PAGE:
Fundamental Rights or the Magna Carta of the Indian Constitution or the Bill of
Rights of India is the same thing. We have to understand that what are these
Fundamental Rights and why they said the Magna Carta of the Indian Constitution
or the Bill of Rights of India. So let's understand this.
It was first observed
in India by Late Shree Motilal Nehru in 1928, his report demanded inalienable
Fundamental Rights for the people of India. His report was inspired by
the American bill of rights, which had a great impact on the thinking of Indian
Fundamental Rights are those rights which are guaranteed by the constitution of
India to their civilians or citizens of the country that they can live their
life with respect, dignity, and in an equal term. These Fundamental Rights helps
in distinguishing between humans and animals. In the case of Menaka Gandhi v.
Union of India
AIR 1978, Justice Bhagvati said that these rights represent the
values that are cherished by the people of this country since the Vedic ages and
are made to create conditions in which every human being can develop his
personality to the fullest. These rights are necessary for a human being for
attaining full social, intellectual, and spiritual status.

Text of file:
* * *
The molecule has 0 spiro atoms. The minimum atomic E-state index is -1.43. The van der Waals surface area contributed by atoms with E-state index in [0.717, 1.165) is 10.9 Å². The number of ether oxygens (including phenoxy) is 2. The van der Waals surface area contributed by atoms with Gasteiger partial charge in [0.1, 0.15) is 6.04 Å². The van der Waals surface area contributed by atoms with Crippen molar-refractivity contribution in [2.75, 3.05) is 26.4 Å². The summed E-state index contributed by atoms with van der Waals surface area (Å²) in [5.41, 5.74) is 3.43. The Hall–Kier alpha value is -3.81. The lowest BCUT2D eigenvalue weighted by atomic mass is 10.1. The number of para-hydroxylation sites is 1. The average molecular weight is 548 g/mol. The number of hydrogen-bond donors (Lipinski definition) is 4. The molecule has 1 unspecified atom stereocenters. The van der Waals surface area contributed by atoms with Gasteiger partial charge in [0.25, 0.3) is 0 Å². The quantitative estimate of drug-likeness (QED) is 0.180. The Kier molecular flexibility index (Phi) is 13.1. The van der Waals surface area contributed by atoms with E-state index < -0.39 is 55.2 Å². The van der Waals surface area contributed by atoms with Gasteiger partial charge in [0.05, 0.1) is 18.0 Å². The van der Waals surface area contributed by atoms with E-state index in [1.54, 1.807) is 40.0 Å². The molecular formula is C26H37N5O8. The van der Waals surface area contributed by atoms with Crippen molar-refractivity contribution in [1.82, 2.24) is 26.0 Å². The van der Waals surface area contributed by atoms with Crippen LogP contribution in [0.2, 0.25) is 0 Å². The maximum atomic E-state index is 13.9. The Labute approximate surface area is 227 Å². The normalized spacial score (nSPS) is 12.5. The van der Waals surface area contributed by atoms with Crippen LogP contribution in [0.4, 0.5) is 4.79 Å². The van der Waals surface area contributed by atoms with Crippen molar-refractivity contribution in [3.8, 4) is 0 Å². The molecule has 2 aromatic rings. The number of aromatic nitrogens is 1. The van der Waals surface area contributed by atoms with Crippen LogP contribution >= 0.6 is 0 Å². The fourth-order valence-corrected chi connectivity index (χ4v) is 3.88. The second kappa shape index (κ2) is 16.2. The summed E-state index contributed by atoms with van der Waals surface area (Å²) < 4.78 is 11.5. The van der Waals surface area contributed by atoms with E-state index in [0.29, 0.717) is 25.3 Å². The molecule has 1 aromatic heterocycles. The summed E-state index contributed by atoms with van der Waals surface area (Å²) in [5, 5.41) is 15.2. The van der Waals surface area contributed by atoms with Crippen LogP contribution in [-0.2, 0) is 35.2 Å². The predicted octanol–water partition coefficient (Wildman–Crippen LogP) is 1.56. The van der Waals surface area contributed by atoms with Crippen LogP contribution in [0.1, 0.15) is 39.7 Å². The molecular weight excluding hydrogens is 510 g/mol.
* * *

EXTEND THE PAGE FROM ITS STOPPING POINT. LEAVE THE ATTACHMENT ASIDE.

They are said Magna Carta of the Indian Constitution because Magna Carta was the
first written document that provides Fundamental Rights. It is a royal charter
of rights agreed to by King John of England (Britain) at Runnymede, near Windsor
on 15 June 1215.
We took our Fundamental Rights from the American Constitution i.e. Bill of
Rights, that's why it is also known as the Bill of rights of the Indian
From above we understood that what are Fundamental Rights. Now let's understand
the specification of our Fundamental Rights (Indian Constitution) which are the
Six Fundamental Rights provided under the Indian Constitution are the
- They are described in Part III (Article 12-35) of the Indian
- Fundamental Rights show the progress of Democracy.
- They protect civilians from the hard rules of the State.
- They are Justiciable, which means subject to trial in a court of law.
- They are not absolute but qualified.
- They are not permanent and can be amended.
- They can be suspended during an Emergency, except articles 20 and 21.
- There were seven Fundamental Rights in the Constitution but now there
are only six Fundamental Rights in the Indian Constitution. [Right to
property become a Legal Right from Fundamental Right after 44th amendment in
the Indian constitution.]
Written By: Jagpravesh Singh
- Right to Equality (Article 14-18
- Right to Freedom ( Article 19-22)
- Right against Exploitation (Article 23-24)
- Right to Freedom of Religion (Article 25-28)
- Cultural and Educational Rights (Article 29-30)
- Right to Constitutional Remedies (Article 32)